while( (entry = readdir(dir_pointer)) != NULL)
char *fullpath = malloc(dir_len + strlen(entry->d_name) + 2);
printf("\nfullpath: %s\n", fullpath);
strcat(fullpath, dir); // concatenate file directory;
strcat(fullpath, "/"); // concatenate "/";
strcat(fullpath, entry->d_name); // concatenate filename;
printf("\nfullpath: %s\n", fullpath); // print to check;
// close the file;
fullpath is not initialized. You should not use and you don't need to use
strcat() in this situation, but if you want it to work simply make the first parameter of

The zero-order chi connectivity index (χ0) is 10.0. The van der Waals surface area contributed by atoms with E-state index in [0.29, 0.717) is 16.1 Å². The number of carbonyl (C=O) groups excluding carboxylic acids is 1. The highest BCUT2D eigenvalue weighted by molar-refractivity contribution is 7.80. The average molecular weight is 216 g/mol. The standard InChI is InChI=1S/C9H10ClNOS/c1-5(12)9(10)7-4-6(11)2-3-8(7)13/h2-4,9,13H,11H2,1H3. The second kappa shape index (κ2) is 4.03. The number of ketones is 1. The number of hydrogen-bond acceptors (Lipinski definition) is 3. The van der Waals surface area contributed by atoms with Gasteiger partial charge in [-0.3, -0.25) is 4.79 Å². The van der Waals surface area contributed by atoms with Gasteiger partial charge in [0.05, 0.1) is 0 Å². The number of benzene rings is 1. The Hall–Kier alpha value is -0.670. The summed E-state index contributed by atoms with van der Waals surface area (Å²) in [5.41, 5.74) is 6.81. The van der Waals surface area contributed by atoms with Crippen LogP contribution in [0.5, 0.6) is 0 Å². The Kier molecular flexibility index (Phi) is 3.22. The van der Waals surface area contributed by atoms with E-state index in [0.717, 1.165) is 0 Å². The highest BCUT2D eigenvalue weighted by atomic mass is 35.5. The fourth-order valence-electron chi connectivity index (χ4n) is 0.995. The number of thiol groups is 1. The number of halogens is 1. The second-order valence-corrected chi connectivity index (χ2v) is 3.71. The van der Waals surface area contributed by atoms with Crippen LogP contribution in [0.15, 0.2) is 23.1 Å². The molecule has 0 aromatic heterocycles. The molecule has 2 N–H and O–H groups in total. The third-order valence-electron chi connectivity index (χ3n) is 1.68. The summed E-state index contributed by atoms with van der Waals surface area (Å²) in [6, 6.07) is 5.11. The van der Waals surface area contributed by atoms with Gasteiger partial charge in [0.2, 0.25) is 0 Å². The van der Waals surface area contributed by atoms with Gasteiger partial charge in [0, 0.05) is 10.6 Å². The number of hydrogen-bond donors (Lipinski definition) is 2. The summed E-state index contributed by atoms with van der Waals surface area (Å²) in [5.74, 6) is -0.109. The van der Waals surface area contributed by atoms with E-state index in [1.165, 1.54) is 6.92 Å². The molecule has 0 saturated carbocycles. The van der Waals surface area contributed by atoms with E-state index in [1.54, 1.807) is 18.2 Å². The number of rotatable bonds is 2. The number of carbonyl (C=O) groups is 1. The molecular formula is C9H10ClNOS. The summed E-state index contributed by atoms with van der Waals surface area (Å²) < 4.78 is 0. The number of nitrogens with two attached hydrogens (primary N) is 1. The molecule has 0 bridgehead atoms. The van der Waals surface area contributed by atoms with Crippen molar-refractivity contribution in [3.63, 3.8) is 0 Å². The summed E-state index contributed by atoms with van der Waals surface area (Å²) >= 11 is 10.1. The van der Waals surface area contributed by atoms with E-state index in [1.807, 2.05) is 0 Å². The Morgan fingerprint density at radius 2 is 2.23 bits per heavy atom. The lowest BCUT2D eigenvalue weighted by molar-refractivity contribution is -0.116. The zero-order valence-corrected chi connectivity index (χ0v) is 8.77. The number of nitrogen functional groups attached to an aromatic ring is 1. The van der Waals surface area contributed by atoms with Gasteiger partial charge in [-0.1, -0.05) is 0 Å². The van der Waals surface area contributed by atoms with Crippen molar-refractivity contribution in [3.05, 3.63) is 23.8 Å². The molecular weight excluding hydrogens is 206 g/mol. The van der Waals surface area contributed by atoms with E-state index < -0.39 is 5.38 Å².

strcat() a valid string, it can be an empty string.
if (fullpath == NULL) exit(-1); fullpath = '\0';
after that, you can use
fullpath as the first parameter to
strcat() is bad to use because it scans the first paramter checking for the
null terminator but, in your case the contents of
fullpath are undeterminate and it might happen that the first character is a
'\0' but there is no guarantee.
You can see how, searching for the
'\0' terminator every time you pass the string to
strcat() which is presumably growing will be inefficient.
Also, since you are going to
fullpath inside the loop, don't use
malloc() at all. You can use a VLA (Variable length array) or a fixed length one too. Calling
free() is not cheap and you will already need
strcpy() or better
snprintf() in this case is more suitable.